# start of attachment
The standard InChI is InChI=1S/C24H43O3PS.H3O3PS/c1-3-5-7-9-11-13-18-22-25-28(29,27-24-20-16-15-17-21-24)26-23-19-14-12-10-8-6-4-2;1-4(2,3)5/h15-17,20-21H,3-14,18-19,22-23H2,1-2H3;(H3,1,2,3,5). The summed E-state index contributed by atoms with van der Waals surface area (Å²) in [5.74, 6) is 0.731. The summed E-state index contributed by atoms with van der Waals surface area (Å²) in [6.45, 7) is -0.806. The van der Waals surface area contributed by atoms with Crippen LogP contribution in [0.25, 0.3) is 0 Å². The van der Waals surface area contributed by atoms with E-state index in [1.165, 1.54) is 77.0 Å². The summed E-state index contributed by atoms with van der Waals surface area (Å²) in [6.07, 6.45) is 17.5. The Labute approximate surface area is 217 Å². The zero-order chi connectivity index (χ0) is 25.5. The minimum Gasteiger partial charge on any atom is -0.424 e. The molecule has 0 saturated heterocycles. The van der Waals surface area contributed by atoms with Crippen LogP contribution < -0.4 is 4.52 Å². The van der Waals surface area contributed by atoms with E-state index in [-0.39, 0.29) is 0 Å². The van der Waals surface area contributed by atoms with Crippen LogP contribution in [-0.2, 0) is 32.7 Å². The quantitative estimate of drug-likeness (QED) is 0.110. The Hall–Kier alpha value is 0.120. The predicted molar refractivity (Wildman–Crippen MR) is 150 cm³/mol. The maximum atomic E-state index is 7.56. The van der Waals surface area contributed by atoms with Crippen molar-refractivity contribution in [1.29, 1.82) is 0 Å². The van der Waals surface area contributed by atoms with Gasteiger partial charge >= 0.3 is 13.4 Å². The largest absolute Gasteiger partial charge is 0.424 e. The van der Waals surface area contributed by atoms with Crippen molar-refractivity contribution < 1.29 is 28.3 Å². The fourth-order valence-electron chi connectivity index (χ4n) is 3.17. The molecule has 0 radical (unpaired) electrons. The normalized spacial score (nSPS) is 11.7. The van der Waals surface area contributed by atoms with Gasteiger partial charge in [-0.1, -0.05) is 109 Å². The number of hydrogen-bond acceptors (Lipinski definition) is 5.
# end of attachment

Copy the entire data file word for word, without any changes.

The standard InChI is InChI=1S/C24H43O3PS.H3O3PS/c1-3-5-7-9-11-13-18-22-25-28(29,27-24-20-16-15-17-21-24)26-23-19-14-12-10-8-6-4-2;1-4(2,3)5/h15-17,20-21H,3-14,18-19,22-23H2,1-2H3;(H3,1,2,3,5). The summed E-state index contributed by atoms with van der Waals surface area (Å²) in [5.74, 6) is 0.731. The summed E-state index contributed by atoms with van der Waals surface area (Å²) in [6.45, 7) is -0.806. The van der Waals surface area contributed by atoms with Crippen LogP contribution in [0.25, 0.3) is 0 Å². The van der Waals surface area contributed by atoms with E-state index in [1.165, 1.54) is 77.0 Å². The summed E-state index contributed by atoms with van der Waals surface area (Å²) in [6.07, 6.45) is 17.5. The Labute approximate surface area is 217 Å². The zero-order chi connectivity index (χ0) is 25.5. The minimum Gasteiger partial charge on any atom is -0.424 e. The molecule has 0 saturated heterocycles. The van der Waals surface area contributed by atoms with Crippen LogP contribution < -0.4 is 4.52 Å². The van der Waals surface area contributed by atoms with E-state index in [-0.39, 0.29) is 0 Å². The van der Waals surface area contributed by atoms with Crippen LogP contribution in [-0.2, 0) is 32.7 Å². The quantitative estimate of drug-likeness (QED) is 0.110. The Hall–Kier alpha value is 0.120. The predicted molar refractivity (Wildman–Crippen MR) is 150 cm³/mol. The maximum atomic E-state index is 7.56. The van der Waals surface area contributed by atoms with Crippen molar-refractivity contribution in [1.29, 1.82) is 0 Å². The van der Waals surface area contributed by atoms with Gasteiger partial charge >= 0.3 is 13.4 Å². The largest absolute Gasteiger partial charge is 0.424 e. The van der Waals surface area contributed by atoms with Crippen molar-refractivity contribution < 1.29 is 28.3 Å². The fourth-order valence-electron chi connectivity index (χ4n) is 3.17. The molecule has 0 radical (unpaired) electrons. The normalized spacial score (nSPS) is 11.7. The van der Waals surface area contributed by atoms with Gasteiger partial charge in [-0.1, -0.05) is 109 Å². The number of hydrogen-bond acceptors (Lipinski definition) is 5.